It’s twenty-five years since Microsoft acquired PowerPoint. In one-third of a lifetime the program has achieved virtual ubiquity, not just for business presentations and sales pitches but in public meetings, schools and colleges across the developed world. It’s a fair bet if you have sat in a classroom or meeting room anytime over the last quarter of a century you will have been PowerPointed; and then some.
I’m sure I’d find common ground with readers, elicit nods of recognition with an article entitled Bored silly by PowerPoint. Which of us has not peered past a turned shoulder in an imposture of attentiveness to a distant screen, our yawns politely stifled while a speaker (more likely male than female) works his way through every one of forty slides by reading aloud each of the myriad bullet points on each slide, breaking off only to say of a particularly crowded specimen, ‘Mmm, you probably won’t be able to read this...’ A too-familiar scene, but my argument is a wider one - that the way this Microsoft presentation tool is conventionally, almost universally deployed acts as a barrier to clear reasoning and expression, and actively inhibits the close, creative engagement that can help to spark, expand and develop our best thinking. In school or at work we are brain-dulled and dumbed down by PowerPoint.
One generic descriptive label for presentation equipment and software is speaker support: a telling phrase, its focus on the messenger rather than the message, much less the audience. Of course there can be genuine benefit for those who only sit and stare - it’s true that a striking illustration, a well-designed graphic, a significant quote may, judiciously selected, enhance enjoyment and understanding - but all too often the speaker’s PowerPoint pack is not there to support the presentation; it is the presentation.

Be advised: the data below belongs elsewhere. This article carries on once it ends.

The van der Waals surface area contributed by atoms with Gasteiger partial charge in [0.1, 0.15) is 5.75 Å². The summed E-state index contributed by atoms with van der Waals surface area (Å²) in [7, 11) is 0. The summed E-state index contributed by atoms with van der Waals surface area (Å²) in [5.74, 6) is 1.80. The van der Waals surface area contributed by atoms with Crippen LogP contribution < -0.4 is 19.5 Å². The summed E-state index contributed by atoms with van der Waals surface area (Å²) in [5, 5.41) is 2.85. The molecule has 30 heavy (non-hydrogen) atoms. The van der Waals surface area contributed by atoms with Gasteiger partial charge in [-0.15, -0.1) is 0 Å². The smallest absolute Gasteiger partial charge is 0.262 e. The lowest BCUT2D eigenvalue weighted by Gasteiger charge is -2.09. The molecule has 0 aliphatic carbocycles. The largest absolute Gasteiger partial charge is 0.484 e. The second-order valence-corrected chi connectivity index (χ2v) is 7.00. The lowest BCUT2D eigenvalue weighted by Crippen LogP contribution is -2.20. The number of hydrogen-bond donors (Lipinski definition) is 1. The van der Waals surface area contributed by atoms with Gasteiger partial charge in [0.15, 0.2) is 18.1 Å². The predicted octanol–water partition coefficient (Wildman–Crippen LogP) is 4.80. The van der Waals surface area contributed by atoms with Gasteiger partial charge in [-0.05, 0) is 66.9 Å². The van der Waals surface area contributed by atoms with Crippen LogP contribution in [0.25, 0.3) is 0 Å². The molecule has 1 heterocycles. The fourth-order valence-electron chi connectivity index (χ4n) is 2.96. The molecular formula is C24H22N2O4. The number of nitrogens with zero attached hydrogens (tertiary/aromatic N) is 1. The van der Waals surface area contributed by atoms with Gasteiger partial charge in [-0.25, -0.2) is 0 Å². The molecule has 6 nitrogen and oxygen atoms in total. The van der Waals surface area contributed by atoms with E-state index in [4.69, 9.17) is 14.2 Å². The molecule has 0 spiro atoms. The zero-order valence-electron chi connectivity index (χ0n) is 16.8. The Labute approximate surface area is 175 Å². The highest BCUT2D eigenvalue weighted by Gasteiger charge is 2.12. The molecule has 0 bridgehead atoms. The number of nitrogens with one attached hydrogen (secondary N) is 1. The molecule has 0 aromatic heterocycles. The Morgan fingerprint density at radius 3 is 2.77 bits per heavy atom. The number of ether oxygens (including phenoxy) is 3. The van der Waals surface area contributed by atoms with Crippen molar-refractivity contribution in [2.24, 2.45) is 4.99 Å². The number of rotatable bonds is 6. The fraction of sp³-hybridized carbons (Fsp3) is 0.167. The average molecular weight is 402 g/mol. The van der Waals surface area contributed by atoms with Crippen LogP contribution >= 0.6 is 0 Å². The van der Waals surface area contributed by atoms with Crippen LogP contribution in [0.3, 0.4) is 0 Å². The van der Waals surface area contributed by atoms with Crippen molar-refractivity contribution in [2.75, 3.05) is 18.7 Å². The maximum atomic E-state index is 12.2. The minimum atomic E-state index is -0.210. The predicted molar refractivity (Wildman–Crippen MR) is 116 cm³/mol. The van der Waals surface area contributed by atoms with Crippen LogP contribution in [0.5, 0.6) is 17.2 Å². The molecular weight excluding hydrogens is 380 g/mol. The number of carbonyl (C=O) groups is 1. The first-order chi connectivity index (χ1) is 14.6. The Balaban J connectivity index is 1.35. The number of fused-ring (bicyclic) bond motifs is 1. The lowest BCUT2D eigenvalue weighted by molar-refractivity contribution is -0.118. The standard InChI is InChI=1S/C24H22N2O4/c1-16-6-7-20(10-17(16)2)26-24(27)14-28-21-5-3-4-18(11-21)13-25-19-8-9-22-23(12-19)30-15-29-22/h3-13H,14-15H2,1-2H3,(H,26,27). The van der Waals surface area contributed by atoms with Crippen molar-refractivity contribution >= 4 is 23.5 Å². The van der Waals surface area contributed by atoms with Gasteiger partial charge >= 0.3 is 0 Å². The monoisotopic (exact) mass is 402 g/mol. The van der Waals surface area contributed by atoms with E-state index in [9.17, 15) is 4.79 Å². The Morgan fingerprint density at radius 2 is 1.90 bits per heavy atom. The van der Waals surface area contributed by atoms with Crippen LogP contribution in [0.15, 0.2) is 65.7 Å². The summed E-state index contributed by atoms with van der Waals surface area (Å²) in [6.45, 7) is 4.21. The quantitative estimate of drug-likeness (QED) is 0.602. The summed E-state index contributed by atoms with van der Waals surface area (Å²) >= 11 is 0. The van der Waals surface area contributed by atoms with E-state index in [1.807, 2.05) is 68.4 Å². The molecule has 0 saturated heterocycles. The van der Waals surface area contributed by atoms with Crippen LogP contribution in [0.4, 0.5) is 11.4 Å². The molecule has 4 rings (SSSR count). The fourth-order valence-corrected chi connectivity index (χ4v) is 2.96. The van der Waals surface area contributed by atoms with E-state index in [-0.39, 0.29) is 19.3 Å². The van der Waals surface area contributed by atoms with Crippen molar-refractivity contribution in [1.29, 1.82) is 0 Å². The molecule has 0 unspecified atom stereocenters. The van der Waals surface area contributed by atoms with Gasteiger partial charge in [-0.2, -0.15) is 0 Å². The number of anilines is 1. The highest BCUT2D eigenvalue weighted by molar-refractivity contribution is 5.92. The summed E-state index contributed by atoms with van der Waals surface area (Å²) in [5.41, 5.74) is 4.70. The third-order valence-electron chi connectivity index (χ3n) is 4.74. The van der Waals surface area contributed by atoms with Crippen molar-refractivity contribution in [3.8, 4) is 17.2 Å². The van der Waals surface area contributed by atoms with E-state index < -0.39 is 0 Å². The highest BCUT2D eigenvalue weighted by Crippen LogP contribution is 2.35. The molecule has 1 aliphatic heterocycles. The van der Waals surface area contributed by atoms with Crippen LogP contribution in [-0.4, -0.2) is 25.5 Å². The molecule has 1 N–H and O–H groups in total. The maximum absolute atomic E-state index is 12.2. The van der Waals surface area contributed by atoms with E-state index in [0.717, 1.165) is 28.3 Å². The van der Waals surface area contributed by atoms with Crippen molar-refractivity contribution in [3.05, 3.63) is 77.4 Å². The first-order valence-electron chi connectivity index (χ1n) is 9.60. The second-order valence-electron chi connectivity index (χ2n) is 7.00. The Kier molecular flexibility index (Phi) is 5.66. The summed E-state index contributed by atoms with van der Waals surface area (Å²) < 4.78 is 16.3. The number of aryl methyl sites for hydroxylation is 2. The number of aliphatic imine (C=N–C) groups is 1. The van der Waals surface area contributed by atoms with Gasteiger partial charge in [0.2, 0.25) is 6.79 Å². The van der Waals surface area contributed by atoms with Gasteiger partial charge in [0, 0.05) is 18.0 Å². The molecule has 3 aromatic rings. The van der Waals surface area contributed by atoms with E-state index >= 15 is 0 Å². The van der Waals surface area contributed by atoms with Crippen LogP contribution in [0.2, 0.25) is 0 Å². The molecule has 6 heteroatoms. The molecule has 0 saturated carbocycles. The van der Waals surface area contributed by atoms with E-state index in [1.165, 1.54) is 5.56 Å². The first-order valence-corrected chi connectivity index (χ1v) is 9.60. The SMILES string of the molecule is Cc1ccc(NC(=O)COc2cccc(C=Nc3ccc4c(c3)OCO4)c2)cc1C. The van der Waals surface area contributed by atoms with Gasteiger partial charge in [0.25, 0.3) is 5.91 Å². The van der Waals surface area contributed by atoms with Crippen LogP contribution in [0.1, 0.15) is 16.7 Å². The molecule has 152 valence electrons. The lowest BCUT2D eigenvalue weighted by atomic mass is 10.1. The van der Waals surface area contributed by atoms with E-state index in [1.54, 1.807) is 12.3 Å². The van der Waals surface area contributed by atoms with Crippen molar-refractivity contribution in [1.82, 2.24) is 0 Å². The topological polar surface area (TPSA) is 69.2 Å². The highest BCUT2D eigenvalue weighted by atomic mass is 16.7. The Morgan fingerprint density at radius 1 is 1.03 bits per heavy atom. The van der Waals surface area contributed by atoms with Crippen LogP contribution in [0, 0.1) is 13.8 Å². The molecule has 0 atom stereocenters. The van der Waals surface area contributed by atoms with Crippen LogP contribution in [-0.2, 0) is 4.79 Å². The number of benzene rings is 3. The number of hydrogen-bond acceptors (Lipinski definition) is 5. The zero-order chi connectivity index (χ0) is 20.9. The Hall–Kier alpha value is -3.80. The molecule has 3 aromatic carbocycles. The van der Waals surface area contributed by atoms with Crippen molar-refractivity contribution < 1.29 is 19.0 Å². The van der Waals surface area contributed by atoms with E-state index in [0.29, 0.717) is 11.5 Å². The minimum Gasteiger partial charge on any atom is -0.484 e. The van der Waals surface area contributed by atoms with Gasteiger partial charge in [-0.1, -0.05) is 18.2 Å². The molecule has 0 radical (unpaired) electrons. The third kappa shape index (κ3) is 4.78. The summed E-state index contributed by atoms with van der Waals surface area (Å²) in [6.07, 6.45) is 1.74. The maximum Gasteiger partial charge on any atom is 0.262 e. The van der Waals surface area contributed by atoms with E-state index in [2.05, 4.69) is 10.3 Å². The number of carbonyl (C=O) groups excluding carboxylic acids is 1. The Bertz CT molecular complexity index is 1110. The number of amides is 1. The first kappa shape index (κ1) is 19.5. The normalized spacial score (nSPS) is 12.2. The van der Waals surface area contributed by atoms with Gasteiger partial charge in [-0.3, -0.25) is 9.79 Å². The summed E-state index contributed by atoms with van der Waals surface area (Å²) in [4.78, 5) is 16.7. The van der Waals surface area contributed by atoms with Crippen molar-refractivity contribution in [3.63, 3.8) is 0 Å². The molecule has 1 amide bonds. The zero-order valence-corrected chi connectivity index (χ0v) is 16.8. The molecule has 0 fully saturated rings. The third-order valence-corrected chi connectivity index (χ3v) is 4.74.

What we generally see is an abridged form of autocue on slide. On slide after slide after slide in relentless sequence. Our speaker would probably prefer to have it all up there word for word, but that’s not the done thing with PowerPoint. It’s de rigueur to employ nouns without verbs, cut out conditionals, avoid pronouns (especially personal pronouns), chop and order everything into a hierarchy of bullet points. The effect is a flat placebo of a presentation, pretending potency but squeezed of content, reason and any trace of passion.
Imagine if Martin Luther King, getting to the crux of his I have a dream speech, turned his back on his audience and addressed them using PowerPoint, thus:
At least as a member of the audience you might have some of the gaps filled in by the speaker on the day (though a 2007 study by the University of New South Wales found that trying to attend to a speaker while simultaneously following a visual summary of the words leads to ‘cognitive overload’ and a consequent failure to do either). What’s worse is trying to make sense of handouts that are merely a print-out of the given presentation. Devoid of oral interpretation, meaning drains from the printed sheet. Yet surveys have shown that an audience is even less likely to focus properly on a presentation when they know they will be provided with a handout of the slides at the end.